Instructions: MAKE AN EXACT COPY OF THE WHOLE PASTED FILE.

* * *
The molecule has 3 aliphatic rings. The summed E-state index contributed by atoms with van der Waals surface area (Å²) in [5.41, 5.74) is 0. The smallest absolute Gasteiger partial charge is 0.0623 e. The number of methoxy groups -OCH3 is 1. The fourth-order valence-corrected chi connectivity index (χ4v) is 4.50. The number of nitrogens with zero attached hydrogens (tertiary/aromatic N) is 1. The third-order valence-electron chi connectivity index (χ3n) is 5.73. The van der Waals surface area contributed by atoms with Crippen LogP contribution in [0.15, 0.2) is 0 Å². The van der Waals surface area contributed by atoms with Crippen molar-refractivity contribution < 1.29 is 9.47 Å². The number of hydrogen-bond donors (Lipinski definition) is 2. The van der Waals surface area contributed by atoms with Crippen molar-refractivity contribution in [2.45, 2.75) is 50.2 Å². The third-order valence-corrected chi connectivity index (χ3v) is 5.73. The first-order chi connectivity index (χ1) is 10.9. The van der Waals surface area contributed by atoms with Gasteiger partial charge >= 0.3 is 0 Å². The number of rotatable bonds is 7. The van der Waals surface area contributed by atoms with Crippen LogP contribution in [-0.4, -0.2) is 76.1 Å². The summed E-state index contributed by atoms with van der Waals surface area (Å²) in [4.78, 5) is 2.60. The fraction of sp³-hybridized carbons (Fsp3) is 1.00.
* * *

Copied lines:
The molecule has 3 aliphatic rings. The summed E-state index contributed by atoms with van der Waals surface area (Å²) in [5.41, 5.74) is 0. The smallest absolute Gasteiger partial charge is 0.0623 e. The number of methoxy groups -OCH3 is 1. The fourth-order valence-corrected chi connectivity index (χ4v) is 4.50. The number of nitrogens with zero attached hydrogens (tertiary/aromatic N) is 1. The third-order valence-electron chi connectivity index (χ3n) is 5.73. The van der Waals surface area contributed by atoms with Crippen LogP contribution in [0.15, 0.2) is 0 Å². The van der Waals surface area contributed by atoms with Crippen molar-refractivity contribution < 1.29 is 9.47 Å². The number of hydrogen-bond donors (Lipinski definition) is 2. The van der Waals surface area contributed by atoms with Crippen molar-refractivity contribution in [2.45, 2.75) is 50.2 Å². The third-order valence-corrected chi connectivity index (χ3v) is 5.73. The first-order chi connectivity index (χ1) is 10.9. The van der Waals surface area contributed by atoms with Gasteiger partial charge >= 0.3 is 0 Å². The number of rotatable bonds is 7. The van der Waals surface area contributed by atoms with Crippen LogP contribution in [-0.4, -0.2) is 76.1 Å². The summed E-state index contributed by atoms with van der Waals surface area (Å²) in [4.78, 5) is 2.60. The fraction of sp³-hybridized carbons (Fsp3) is 1.00.